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Mixed Results as Trump Tariffs Take Toll on Some American Industries

Despite the rhetoric that tariffs will fix the problems facing American manufacturers in many industries, the Trump administration’s policies have led to mixed results for workers and companies.

New Madrid County, Missouri is the kind of place the administration of Donald J. Trump had in mind when enacting tariffs to protect domestic manufacturers.

“Tariffs greatly enhanced the ability to reopen the plant,” County Clerk Clement Cravens told The Globe Post. An aluminum smelting plant that was once closed could once again supply jobs to the community as Magnitude 7 Metals. While it may seem as though the mission of the tariffs was accomplished, the reality is far more complicated.

Despite the rhetoric that tariffs will fix the problems facing American manufacturers in many industries, the Trump administration’s policies have led to mixed results for workers and companies. 

Closing America’s trade deficit with China and the European Union had been Trump’s one of the most important election campaign promises. For over a year, he made clear to Canada, European nations and China that Washington would do whatever it takes to restore fair trade, including higher tariffs, raising the specter for potential trade wars. 

“We’re going to help companies, and they’re going to help you,” Trump exclaimed in a rally for autoworkers in Michigan. “The assault on the American auto industry is over.”

Trump’s optimistic promises came just days after announcing a tariff on steel and aluminum, which experts argue would be detrimental to the automotive industry. The Council on Foreign Relations estimates that the tariff could cause 18,000 to 40,000 autoworkers to lose their jobs by 2020 because of increased prices to produce cars.

“Given that employment in the U.S. auto industry is vastly higher than in the U.S. steel industry, such job losses would swamp any possible increase in steel employment,” Benn Steil and Benjamin Della Rocca wrote in a blog post for the CFR.

Their predictions of negative impacts on the auto industry are already proving to be accurate.

“New U.S. tariffs on steel and aluminum increase the cost of U.S. vehicle production,” a Mercedes-Benz spokesperson told The Globe Post in a statement. “We monitor the situation closely and are ready to take the appropriate measures.”

The measures, potentially necessary for every car manufacturer in the U.S., could include anything from increased consumer prices to laying off workers.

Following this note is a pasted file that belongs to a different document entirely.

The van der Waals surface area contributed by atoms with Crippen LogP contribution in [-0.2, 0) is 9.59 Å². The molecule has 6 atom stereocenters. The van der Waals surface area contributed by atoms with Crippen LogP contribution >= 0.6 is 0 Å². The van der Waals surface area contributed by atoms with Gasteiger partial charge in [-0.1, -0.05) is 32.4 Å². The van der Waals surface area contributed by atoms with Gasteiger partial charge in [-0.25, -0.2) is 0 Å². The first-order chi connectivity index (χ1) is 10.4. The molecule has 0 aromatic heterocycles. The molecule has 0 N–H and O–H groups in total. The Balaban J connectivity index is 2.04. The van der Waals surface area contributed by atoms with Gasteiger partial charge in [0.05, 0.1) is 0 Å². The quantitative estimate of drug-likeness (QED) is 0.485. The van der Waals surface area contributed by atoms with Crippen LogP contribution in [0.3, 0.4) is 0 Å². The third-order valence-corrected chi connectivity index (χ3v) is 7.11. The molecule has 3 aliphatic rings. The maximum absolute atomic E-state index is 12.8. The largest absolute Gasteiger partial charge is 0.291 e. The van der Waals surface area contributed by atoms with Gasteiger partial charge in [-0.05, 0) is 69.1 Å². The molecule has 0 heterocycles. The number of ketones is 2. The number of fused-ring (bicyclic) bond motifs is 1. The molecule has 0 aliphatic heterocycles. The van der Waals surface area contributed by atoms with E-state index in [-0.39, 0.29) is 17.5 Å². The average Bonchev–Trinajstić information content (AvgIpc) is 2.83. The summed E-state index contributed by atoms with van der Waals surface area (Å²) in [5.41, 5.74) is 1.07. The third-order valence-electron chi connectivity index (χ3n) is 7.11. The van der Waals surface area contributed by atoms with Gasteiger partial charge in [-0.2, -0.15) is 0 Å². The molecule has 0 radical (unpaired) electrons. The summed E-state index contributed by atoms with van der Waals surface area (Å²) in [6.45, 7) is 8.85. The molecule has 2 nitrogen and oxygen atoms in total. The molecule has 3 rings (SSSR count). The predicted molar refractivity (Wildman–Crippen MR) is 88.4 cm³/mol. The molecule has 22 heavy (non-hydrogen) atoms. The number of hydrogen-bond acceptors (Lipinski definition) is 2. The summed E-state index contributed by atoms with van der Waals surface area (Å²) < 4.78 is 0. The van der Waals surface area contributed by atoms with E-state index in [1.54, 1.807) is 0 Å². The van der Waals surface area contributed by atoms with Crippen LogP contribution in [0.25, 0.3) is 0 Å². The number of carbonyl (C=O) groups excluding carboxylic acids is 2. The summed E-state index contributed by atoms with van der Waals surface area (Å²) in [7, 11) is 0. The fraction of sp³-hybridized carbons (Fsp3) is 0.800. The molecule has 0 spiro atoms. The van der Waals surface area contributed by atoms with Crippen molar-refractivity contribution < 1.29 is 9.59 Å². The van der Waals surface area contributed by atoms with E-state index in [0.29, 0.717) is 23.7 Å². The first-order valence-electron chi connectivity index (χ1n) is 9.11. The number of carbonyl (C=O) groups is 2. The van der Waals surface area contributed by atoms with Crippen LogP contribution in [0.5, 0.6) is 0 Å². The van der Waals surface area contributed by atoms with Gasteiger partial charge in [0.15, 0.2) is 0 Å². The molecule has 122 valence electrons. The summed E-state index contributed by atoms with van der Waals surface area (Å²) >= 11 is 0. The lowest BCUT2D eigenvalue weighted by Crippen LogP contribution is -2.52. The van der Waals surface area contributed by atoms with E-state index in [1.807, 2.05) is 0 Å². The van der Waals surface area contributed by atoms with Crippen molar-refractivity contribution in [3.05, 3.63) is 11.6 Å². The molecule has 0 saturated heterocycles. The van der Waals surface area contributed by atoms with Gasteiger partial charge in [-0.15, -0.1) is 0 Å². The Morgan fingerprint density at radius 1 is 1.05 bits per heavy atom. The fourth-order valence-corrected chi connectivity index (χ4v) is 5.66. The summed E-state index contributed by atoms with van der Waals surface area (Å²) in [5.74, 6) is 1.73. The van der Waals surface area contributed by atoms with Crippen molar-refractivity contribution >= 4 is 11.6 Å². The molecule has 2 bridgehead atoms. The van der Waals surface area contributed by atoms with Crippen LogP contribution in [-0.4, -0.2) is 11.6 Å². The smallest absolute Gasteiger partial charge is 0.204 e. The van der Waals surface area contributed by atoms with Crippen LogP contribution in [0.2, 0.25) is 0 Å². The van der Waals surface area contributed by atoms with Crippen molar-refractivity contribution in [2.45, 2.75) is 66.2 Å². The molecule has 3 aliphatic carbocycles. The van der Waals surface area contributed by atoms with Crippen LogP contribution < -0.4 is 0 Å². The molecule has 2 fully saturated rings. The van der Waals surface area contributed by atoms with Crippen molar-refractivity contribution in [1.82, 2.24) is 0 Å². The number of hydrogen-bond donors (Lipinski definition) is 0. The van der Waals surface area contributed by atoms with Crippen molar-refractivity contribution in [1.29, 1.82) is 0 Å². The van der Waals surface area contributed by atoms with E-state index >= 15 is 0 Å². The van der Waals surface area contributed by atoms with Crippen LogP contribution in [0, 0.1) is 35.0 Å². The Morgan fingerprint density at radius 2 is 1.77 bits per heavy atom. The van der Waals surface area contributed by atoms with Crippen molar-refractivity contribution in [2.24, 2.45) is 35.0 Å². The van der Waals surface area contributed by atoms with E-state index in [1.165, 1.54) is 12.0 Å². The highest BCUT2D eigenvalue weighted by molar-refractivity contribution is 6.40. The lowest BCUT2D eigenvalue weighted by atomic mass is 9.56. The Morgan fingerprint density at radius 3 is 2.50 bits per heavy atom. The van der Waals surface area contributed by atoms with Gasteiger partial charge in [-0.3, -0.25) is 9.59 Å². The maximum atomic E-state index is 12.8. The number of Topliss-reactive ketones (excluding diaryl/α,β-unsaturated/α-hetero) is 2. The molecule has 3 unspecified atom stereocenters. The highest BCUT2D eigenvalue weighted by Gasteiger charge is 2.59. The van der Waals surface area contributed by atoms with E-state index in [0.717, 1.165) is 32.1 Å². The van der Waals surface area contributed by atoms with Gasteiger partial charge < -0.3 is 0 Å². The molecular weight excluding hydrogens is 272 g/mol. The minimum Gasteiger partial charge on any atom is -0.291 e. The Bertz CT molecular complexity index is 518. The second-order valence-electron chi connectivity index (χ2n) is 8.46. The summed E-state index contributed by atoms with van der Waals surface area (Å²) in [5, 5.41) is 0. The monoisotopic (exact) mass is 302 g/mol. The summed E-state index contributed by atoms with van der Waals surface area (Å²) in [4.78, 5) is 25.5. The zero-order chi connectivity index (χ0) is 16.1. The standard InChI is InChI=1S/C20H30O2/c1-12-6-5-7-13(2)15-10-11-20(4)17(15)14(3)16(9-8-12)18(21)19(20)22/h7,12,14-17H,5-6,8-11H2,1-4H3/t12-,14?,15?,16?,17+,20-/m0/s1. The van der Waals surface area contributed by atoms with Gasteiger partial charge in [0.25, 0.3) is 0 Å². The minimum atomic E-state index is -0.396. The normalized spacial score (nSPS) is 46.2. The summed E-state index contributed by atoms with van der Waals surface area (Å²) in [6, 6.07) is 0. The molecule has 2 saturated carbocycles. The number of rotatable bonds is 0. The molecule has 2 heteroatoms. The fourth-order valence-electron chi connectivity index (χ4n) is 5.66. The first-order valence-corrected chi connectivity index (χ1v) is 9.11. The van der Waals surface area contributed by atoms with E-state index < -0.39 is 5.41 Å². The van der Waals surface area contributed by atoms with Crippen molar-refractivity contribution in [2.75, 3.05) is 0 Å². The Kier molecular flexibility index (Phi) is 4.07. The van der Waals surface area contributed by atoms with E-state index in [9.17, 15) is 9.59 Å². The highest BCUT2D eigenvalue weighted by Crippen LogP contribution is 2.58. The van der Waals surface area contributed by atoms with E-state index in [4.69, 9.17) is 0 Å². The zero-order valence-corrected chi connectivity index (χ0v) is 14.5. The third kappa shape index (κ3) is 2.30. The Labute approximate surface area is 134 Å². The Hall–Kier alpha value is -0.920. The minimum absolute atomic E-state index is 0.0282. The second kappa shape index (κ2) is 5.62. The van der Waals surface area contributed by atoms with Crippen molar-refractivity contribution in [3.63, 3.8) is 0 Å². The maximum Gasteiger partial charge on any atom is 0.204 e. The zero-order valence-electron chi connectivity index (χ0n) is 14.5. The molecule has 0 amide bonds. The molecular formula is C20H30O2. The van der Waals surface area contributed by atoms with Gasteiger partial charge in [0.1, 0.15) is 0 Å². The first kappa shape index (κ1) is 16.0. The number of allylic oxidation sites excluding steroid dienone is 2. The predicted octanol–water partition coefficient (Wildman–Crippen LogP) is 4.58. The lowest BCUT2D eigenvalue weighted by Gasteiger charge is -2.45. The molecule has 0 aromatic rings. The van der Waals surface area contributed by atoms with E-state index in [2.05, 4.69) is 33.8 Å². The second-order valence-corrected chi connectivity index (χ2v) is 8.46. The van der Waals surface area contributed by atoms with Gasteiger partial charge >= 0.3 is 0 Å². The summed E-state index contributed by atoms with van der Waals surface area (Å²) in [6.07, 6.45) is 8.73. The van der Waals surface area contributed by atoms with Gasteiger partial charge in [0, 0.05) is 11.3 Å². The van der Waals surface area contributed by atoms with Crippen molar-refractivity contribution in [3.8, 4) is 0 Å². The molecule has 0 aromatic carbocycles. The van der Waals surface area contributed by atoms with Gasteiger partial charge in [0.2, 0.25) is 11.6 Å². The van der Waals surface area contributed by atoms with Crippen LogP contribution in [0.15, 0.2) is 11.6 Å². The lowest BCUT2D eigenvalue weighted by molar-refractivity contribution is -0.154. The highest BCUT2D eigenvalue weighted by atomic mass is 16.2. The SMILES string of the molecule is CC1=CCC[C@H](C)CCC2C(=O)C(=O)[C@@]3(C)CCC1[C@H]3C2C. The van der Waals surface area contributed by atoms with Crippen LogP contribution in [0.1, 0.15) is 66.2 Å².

“These proposed tariffs on steel and aluminum imports couldn’t come at a worse time,” said American International Automobile Dealer Association President and CEO Cody Lusk in a statement. “Auto sales have flattened in recent months, and manufacturers are not prepared to absorb a sharp increase in the cost to build cars and trucks in America. The burden of these tariffs, as always, will be passed on to the American consumer.”

The steel tariffs, which caused much anxiety to the auto industry, were followed by a Section 232 Investigation to consider the effect of car imports on national security. Section 232 of the Trade Expansion Act of 1962 gives the executive branch the power to determine the threat that certain imports may pose to the nation and will include domestic capacity and production to meet national defense requirements, as well as losses of skills or investments in the national economy.

In short, it is the consideration for more tariffs. The same type of investigation was a precursor to steel and aluminum tariffs. The auto industry, hurt by steel tariffs, is now arguing for protections for its businesses as well.

“We hope the Trump Administration will take targeted measures to boost domestic manufacturing and strengthen our economic and national security for this and future generations,” the United Automobile, Aerospace and Agricultural Implement Workers of America said in a public comment on the investigation.

The tariff consideration was further publicized as Trump tweeted that he would place a 20 percent tariff on all European cars coming into the U.S. unless the “tariffs and barriers” against American exports were removed.

Car manufacturers that were suggested targets of the tariffs would have an impact on American workers and consumers, too. The largest BMW plant in the world is in South Carolina; Volvo built a $1.1 billion plant in the same state.

Some Senators, including Bob Corker, believe the Trump administration is using national security as an excuse to quickly create new executive policies without oversight.